DV: We did a lot of Patriot remotely. We did one marathon weekend here in New York with the guitar players. I brought them into the studio where I work and we powered through a lot of the tracks that we had written remotely. There were still some things that we needed to write together, and then we’d go into the studio and record for hours at a time. We mailed those files to David Skogen, the drummer, and he’d add his tracks. It allows each of us to have a little more room to do our thing, since it’s so expensive for everyone to be in the same studio at one time, and the money adds pressure to keep it moving.
DB: Sounds grueling.
DV: It’s hard. It sounds great now that we did it, but we all have butterflies in our stomachs about the upcoming tour. We did four-and-a-half days of rehearsal and a show, and tomorrow we’re going overseas to start the tour. It can be tough to bring the tracks together live when they were written remotely.
DB: Where do you guys come up with the titles for these tracks? You said “Rhinelander” started out as “Balls.”
DV: We stand in front of a whiteboard at the studio and shoot ideas around until something works.
DB: Of all the songs on the two albums so far, which one has the funniest story behind it?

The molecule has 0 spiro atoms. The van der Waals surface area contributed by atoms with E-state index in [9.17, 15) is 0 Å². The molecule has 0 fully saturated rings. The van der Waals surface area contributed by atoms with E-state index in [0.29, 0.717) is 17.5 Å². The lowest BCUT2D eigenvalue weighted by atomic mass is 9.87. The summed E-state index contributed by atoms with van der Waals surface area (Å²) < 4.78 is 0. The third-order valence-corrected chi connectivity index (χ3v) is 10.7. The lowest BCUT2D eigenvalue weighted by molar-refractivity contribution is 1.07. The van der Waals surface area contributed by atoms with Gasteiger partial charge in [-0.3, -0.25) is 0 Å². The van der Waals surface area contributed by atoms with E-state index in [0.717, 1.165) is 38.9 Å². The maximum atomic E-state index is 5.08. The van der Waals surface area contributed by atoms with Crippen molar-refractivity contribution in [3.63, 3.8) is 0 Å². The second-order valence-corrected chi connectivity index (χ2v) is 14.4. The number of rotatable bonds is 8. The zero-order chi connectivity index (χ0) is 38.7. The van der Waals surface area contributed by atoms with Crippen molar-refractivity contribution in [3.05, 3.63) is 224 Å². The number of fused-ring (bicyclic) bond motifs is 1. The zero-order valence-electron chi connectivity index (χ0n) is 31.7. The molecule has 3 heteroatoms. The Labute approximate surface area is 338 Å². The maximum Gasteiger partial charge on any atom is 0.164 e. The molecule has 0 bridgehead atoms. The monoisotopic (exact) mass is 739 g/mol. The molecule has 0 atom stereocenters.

DV: That’s easy: “Heavy into Jeff.”
DB: For some reason, I thought that was going to be the one.
DV: I’ve never even seen it, but it’s from a Saturday Night Live skit. Kevin Nealon is reviewing movies he’s recently watched, and his evaluation is just this list of emotional responses: “At first I didn’t like it, then I was confused, then I sort of liked it, and eventually I loved it—” After a while, he segues into some extremely explicit gay porn that he’s been watching, and he’s like, “At first I was confused, then I was ashamed, then I was a little curious, then I sort of liked it.” One of the movies he was reviewing was called Heavy into Jeff.
DB: Who wrote the hook for that one?
DV: That’s was Todd [Hill]’s. For a while, the working title was “Quadblaster.”
DB: Are you already talking about the next album?